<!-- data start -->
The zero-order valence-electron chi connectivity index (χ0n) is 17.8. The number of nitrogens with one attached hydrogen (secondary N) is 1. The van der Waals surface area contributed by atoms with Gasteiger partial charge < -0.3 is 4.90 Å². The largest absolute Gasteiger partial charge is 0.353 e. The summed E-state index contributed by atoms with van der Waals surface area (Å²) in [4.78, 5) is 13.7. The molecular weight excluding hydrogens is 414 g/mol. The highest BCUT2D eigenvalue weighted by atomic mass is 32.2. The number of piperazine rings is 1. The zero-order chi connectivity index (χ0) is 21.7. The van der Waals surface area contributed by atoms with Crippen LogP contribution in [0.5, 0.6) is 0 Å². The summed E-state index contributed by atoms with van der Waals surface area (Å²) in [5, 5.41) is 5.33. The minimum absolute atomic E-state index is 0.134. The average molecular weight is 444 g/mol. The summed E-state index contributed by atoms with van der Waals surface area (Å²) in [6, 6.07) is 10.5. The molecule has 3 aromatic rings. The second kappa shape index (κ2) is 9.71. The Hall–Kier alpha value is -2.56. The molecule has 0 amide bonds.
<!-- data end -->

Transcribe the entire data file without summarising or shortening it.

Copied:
The zero-order valence-electron chi connectivity index (χ0n) is 17.8. The number of nitrogens with one attached hydrogen (secondary N) is 1. The van der Waals surface area contributed by atoms with Gasteiger partial charge < -0.3 is 4.90 Å². The largest absolute Gasteiger partial charge is 0.353 e. The summed E-state index contributed by atoms with van der Waals surface area (Å²) in [4.78, 5) is 13.7. The molecular weight excluding hydrogens is 414 g/mol. The highest BCUT2D eigenvalue weighted by atomic mass is 32.2. The number of piperazine rings is 1. The zero-order chi connectivity index (χ0) is 21.7. The van der Waals surface area contributed by atoms with Crippen LogP contribution in [0.5, 0.6) is 0 Å². The summed E-state index contributed by atoms with van der Waals surface area (Å²) in [5, 5.41) is 5.33. The minimum absolute atomic E-state index is 0.134. The average molecular weight is 444 g/mol. The summed E-state index contributed by atoms with van der Waals surface area (Å²) in [6, 6.07) is 10.5. The molecule has 3 aromatic rings. The second kappa shape index (κ2) is 9.71. The Hall–Kier alpha value is -2.56. The molecule has 0 amide bonds.